0
$\begingroup$

Let $k:\mathcal{O}\times\mathbb{R}^n\to\mathbb{R}$, with $\mathcal{O}\subset\mathbb{R}^m$ open, be such that $\forall x\in\mathcal{O}\quad k(x,\cdot)\in L^1(\mathbb{R}^n) $, i.e. the function $y\mapsto k(x,y)$ is Lebesgue summable on $\mathbb{R}^n$, according to the usual $n$-dimensional Lebesgue measure.

I read (theorem 1.d here, p. 2) that

if $\partial_{x_j}\partial_{x_i} k(\cdot,y)\in C(\mathcal{O})$ for almost all $y\in\mathbb{R}^n$ and there exists $ g\in L^1(\mathbb{R}^n)$ such that $$|\partial_{x_j}\partial_{x_i} k(x,y)|\le g(y)\quad\forall x\in\mathcal{O}\quad\text{for almost all }y\in\mathbb{R}^n,$$then$^1$ $$\partial_{x_j}\partial_{x_i}\int_{\mathbb{R}^n}k(x,y)\,d\mu_y=\int_{\mathbb{R}^n}\partial_{x_j}\partial_{x_i}k(x,y)\,d\mu_y$$where $x_i,x_j$ are components of $x$.

I see, by using the corollary to the dominated convergence theorem quoted in this question, that, provided that $\forall x\in\mathcal{O}\quad \partial_{x_i}k(x,\cdot)\in L^1(\mathbb{R}^n) $ (which I do not know how to prove$^2$), then$$\partial_{x_j}\int_{\mathbb{R}^n}\partial_{x_i}k(x,y)\,d\mu_y=\int_{\mathbb{R}^n}\partial_{x_j}\partial_{x_i}k(x,y)\,d\mu_y$$but then I do not know how we can "move" $\partial_{x_i}$ outside the integral.

How can we prove that $\partial_{x_j}\partial_{x_i}\int_{\mathbb{R}^n}k(x,y)\,d\mu_y=\int_{\mathbb{R}^n}\partial_{x_j}\partial_{x_i}k(x,y)\,d\mu_y$? I thank any answerer very much.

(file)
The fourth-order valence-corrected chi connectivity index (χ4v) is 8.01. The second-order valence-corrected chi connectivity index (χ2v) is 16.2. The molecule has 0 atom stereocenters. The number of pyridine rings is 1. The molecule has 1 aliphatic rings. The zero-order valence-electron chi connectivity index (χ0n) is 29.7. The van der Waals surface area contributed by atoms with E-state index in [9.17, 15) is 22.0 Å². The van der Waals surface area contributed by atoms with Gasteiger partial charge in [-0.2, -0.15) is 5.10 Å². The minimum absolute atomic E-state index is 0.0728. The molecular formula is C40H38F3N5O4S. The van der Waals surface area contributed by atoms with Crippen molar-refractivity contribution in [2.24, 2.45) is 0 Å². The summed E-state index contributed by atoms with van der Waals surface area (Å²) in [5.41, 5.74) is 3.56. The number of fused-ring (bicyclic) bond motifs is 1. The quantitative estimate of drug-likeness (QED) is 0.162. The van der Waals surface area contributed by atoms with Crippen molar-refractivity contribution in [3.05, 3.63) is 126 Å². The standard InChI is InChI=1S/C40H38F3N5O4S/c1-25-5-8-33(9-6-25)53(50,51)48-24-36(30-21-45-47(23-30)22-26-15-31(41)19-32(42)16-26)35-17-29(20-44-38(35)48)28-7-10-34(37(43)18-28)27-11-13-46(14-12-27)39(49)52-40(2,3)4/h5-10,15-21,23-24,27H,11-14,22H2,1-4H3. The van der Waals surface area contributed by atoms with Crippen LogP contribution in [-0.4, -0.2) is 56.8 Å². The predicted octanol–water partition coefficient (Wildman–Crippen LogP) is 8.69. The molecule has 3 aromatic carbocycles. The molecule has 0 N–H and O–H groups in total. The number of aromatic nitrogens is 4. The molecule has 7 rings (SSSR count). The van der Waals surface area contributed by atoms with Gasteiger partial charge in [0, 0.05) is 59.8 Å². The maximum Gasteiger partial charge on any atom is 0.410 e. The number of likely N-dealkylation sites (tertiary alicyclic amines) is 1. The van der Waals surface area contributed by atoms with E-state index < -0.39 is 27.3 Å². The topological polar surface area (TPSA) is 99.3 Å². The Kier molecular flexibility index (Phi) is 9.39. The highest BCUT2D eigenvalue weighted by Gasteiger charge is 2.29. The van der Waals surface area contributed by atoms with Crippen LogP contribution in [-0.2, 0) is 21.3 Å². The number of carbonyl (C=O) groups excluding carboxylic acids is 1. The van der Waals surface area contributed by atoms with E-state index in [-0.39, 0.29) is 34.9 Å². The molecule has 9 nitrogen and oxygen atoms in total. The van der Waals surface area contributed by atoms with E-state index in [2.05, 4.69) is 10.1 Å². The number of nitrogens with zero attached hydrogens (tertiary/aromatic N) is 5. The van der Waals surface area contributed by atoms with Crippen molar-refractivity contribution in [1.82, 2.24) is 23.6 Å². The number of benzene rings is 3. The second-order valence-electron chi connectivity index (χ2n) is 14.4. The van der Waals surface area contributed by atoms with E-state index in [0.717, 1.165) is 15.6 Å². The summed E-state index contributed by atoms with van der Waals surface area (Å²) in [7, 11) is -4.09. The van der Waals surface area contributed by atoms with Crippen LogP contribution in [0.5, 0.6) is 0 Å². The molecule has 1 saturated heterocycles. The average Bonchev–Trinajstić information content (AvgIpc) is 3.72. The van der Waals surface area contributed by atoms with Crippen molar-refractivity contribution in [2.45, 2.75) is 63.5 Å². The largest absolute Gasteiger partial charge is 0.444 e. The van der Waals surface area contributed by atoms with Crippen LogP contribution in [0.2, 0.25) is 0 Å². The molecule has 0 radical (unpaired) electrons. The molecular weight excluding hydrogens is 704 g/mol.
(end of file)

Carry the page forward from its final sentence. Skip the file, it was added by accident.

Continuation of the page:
Notes:

$^1$When I read a text I always assume that it is prefectly worded. Nevertheless, after many fruitless trials, I am not excluding that this result is intended to hold provided that the condition (b) here holds. I would be very grateful to any answerer confirming or denying that.

$^2$By using Fubini's theorem I only see that, once chosen an arbitrary interval $[a,t]$, the function $\partial_{x_i}k(x_t,\cdot)-\partial_{x_i}k(x_a,\cdot)$, where $x_t$ has $t$ as its $j$-th component, is summable and its integral is $\int_{[a,t]}\int_{\mathbb{R}^n}\partial_{x_j}\partial_{x_i}k(x,y) \,d\mu_y \,d\mu_{x_j}$.

$\endgroup$
  • $\begingroup$ You may prove the statement by applying your corollary twice. In regards to your second footnote. The answer is no. In general, if you want derivatives to live in your $L^p$ space, you have to define them to exist. These are called Sobolev Spaces, usually denoted $W^{r,p}$ which means it's $L^p$ where all functions have $r$ derivatives that live in $L^p$ as well. $\endgroup$ – Jeb Mar 17 '16 at 15:02
  • $\begingroup$ @Jeb Thank you very much for your comment! In order to apply that corollary twice, I should know that $ \exists g\in L^1(\mathbb{R}^n)$ : for almost all $y\in\mathbb{R}^n$ and $\forall x\in\mathcal{O}\quad$ $|\partial_{x_i} k(x,y)|\le g(y)$, which I don't know how to prove... (my note 2 meant: can the fact that $k(x,\cdot)\in L^1(\mathbb{R}^n)$ together with the stated assumptions on $\partial_{x_j}\partial_{x_i} k(\cdot,y)$ be used to prove that?) $\endgroup$ – Self-teaching worker Mar 17 '16 at 15:19
0
$\begingroup$

I have been able to contact the author of the paper, who has told me that the assumption $$\exists G\in L^1(\mathbb{R}^n):|\partial_{x_i}k(x,y)|\le G(y),\quad\forall x\in\mathcal{O},\quad\text{for almost every }y\in\mathbb{R}^n$$made for (b) is implicitly made.

$\endgroup$

Your Answer

By clicking “Post Your Answer”, you agree to our terms of service, privacy policy and cookie policy

Not the answer you're looking for? Browse other questions tagged or ask your own question.